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International project aims to revolutionise beekeeping

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CHAP is one of the four UK Agri-Tech Centres of Innovation. We bring together scientists, farmers, advisors, and pioneers to advance crop productivity and yield in the UK and beyond.

In South Africa, the beekeeping industry has been grappling with many challenges ranging from an ageing workforce, low honey prices, limited training opportunities, theft and vandalism, and a lack of young commercial beekeepers entering the sector.

These issues have raised concerns about the future of apiculture and the stability of honey supply and pollination services in the country.

To address these challenges, a pioneering project funded by the Foreign, Commonwealth & Development Office (FCDO) is underway to explore the potential of internet-of-things (IoT) technology to revolutionise the beekeeping sector in South Africa.

Led by Crop Health and Protection (Chap) in collaboration with Agrisound, a UK-based pollination management technology company, and Cropimpi, a South Africa-based R&D organisation, the primary goal of the project is to provide beekeepers with valuable, real-time data from in-hive sensors.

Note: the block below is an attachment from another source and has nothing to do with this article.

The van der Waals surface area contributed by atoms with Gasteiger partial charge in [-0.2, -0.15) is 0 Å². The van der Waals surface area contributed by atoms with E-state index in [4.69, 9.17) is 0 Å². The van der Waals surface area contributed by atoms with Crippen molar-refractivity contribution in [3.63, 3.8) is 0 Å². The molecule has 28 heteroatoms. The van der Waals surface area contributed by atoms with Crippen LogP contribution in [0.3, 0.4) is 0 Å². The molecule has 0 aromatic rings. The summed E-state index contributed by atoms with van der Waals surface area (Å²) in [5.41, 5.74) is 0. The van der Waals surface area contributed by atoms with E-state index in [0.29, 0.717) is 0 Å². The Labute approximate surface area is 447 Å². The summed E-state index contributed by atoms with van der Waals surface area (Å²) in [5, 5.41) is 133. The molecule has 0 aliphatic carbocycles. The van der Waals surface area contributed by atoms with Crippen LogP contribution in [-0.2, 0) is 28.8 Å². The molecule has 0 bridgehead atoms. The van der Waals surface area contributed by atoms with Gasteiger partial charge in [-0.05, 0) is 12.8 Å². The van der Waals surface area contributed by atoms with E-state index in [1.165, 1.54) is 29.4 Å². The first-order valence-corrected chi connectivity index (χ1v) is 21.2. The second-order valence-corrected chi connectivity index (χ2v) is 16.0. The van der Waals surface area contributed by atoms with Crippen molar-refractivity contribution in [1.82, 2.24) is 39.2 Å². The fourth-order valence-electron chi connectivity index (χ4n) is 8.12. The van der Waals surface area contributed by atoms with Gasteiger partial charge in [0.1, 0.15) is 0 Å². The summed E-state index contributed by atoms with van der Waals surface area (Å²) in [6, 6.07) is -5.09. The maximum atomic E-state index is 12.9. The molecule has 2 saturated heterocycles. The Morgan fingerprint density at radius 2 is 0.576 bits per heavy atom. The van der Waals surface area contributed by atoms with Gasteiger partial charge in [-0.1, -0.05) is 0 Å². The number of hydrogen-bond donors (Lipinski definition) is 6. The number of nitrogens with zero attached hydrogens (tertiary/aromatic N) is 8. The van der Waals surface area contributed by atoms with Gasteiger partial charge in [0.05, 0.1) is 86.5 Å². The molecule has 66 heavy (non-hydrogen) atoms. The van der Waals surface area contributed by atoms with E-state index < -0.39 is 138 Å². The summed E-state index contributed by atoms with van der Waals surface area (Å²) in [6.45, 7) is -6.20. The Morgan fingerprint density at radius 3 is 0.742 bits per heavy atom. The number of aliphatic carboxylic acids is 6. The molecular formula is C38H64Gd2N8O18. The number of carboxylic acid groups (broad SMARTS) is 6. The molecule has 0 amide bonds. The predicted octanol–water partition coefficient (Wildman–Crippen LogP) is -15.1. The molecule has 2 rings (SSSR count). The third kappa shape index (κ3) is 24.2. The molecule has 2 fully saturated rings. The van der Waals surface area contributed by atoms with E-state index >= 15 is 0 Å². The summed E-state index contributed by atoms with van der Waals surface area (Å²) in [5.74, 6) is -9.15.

The project is focused on the provinces of KwaZulu Natal and Western Cape and seeks to investigate if there are differences in hive conditions or optimal behaviours for two bee species, namely the African honeybee and the Capensis bee.

The first phase of the project, which was conducted in KwaZulu Natal from January to March 2023, involved selecting 25 participants from diverse backgrounds to receive a series of training modules.

The training materials covered various aspects of beekeeping, and were tailored to address topical challenges faced by South African beekeepers – hive health, installation, components and beekeeping tips.

An assessment at the end of the training revealed an impressive 100% completion rate and an average score of 80%.

For data collection, 100 AgriSound in-hive sensors were strategically placed in different locations within KwaZulu Natal.

These sensors provided valuable insights into hive conditions, such as temperature, humidity, and colony acoustics, enabling beekeepers to make informed decisions and monitor hive health in real-time.

The first phase of the project successfully validated assumptions regarding the demand for improved beekeeping practices and the compatibility of 3G/4G connectivity with IoT devices.

Valuable lessons were also learned regarding device installation and user training.

With the successful completion of the first phase, the project is set to expand its scope to the Western Cape province, where the Capensis bee species resides.

This expansion aims to gather data on potential variations in bee behaviours and hive conditions across different species and regions, further enriching the project’s insights.

The transformative potential of IoT-powered beekeeping technology promises to secure the future of apiculture in South Africa and ensure sustainable honey production.

By empowering beekeepers with real-time data and fostering a collaborative learning environment, the project holds the key to a thriving and resilient beekeeping sector in the country, promoting both ecological balance and food security.

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